NASA has compiled the most detailed map ever made of Titan's methane-drenched surface, including this unprecedented 3D fly-over video. One of these lakes, Ligeia Mare, contains about 40 times the amount of oil and gas reserves on Earth, prompting some to wonder if we should bring it back to Earth.

Ligeia Mare is about twice the size of Lake Michigan — and it's not even Titan's biggest lake. That distinction goes to Kraken Mare, which is roughly five times as big.

Other than Earth, Titan is the only terrestrial object in the solar system capable of fostering stable liquids on the surface. This methane is essentially liquified natural gas. But as Randy Kirk from the U.S. Geological Survey pointed out to the BBC, "People ask me if you could bring it to Earth, and that's a dumb idea on many levels. But what you might not realize is that there simply wouldn't be enough oxygen here to burn it all."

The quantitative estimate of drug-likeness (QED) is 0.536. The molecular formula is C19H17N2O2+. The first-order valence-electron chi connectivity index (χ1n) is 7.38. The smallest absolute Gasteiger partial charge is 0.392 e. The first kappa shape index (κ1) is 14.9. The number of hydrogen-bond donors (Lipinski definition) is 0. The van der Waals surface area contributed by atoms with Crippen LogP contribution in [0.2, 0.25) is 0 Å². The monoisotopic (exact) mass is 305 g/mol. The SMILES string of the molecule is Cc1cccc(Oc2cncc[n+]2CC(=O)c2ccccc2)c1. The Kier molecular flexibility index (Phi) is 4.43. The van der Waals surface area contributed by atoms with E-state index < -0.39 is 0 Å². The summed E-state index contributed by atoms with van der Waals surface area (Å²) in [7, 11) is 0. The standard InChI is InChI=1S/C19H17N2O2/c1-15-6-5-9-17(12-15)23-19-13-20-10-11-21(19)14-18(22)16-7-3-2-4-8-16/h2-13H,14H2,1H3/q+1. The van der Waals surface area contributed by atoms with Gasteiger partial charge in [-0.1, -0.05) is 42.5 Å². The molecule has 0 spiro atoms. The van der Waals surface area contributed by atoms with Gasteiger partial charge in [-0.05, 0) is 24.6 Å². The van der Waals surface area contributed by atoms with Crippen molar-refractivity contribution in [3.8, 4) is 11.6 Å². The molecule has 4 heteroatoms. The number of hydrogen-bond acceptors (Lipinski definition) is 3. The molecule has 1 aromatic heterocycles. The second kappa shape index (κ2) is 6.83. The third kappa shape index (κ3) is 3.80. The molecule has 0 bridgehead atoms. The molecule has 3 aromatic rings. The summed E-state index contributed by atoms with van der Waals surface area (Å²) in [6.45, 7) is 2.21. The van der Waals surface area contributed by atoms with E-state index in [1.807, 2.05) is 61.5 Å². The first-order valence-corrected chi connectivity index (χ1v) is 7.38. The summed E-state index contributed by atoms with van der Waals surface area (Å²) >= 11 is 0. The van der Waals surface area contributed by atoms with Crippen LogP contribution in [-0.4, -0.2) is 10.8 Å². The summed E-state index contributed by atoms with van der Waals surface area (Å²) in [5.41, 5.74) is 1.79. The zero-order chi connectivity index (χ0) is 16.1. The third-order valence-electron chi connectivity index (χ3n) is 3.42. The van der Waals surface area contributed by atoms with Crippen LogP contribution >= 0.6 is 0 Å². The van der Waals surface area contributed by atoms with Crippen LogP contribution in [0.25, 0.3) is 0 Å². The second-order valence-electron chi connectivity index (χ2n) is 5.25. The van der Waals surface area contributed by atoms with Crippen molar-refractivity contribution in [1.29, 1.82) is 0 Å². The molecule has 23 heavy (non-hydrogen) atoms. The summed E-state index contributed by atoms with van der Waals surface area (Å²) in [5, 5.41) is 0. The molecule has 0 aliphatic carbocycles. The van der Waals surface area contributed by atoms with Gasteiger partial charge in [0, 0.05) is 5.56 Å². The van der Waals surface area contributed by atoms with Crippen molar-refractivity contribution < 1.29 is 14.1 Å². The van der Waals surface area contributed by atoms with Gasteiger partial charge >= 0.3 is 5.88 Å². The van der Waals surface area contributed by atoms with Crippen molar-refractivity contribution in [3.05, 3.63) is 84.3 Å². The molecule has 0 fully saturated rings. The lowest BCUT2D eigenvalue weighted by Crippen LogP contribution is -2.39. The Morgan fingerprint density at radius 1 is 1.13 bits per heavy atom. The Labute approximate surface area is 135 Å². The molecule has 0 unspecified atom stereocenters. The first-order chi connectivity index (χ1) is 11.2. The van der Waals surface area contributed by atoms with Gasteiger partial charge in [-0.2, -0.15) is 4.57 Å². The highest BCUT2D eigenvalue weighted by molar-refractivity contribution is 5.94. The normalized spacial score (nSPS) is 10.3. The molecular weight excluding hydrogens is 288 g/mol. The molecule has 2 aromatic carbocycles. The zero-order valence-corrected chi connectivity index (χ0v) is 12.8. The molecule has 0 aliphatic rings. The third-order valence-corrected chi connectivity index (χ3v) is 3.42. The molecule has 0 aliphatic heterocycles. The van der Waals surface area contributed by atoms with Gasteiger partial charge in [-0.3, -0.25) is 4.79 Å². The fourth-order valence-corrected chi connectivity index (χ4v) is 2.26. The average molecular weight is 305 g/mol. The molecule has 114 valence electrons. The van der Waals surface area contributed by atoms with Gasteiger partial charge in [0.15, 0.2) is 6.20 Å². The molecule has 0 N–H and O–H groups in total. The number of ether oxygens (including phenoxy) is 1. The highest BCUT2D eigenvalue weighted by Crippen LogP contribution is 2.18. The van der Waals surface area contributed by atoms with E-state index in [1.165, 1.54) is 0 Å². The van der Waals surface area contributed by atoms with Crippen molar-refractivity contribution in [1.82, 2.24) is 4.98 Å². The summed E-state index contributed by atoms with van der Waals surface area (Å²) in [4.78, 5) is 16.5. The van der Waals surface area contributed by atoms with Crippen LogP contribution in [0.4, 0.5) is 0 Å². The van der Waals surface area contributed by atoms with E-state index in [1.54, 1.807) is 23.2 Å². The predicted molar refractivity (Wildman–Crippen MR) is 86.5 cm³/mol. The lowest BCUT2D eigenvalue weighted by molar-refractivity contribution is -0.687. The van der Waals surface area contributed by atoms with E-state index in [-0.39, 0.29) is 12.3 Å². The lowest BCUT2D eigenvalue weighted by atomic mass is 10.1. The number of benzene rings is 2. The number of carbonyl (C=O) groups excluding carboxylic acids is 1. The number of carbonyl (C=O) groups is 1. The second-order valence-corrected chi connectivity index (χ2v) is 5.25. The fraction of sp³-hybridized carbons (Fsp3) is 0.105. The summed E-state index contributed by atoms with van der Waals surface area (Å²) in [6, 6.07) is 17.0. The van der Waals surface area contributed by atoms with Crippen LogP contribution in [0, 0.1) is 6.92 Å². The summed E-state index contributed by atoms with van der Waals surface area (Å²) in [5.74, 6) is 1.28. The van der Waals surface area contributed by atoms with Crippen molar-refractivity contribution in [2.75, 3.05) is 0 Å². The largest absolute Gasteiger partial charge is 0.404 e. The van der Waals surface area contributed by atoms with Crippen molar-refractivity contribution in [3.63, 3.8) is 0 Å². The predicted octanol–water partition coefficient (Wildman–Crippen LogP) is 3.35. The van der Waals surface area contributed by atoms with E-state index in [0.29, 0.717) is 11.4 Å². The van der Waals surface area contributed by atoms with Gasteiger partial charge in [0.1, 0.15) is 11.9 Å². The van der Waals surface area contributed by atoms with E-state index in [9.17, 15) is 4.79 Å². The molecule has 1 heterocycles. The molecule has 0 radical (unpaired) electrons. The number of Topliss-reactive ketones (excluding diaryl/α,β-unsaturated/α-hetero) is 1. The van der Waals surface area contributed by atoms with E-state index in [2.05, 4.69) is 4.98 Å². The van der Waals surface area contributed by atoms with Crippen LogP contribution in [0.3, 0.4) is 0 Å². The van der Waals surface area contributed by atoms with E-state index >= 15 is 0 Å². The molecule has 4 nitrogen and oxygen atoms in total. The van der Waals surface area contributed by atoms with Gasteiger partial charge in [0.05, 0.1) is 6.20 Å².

As for the new map, it was obtained by Cassini's radar instruments from 2004 to 2013. The view, with Titan's north pole at the center, extends down to 50 degrees north latitude.

Take a trip over Titan's massive methane-filled lakes

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Kraken Mare, Titan's largest sea, is the body in black and blue that sprawls from just below and to the right of the north pole down to the bottom right. Ligeia Mare, Titan's second largest sea, is a nearly heart-shaped body to the left and above the north pole. Punga Mare is just below the north pole.

The area above and to the left of the north pole is dotted with smaller lakes. Lakes in this area are about 30 miles (50 kilometers) across or less.

Most of the bodies of liquid on Titan occur in the northern hemisphere. In fact nearly all the lakes and seas on Titan fall into a box covering about 600 by 1,100 miles (900 by 1,800 kilometers). Only 3 percent of the liquid at Titan falls outside of this area.

[ Image: NASA/JPL-Caltech/ASI/USGS | Source: NASA ]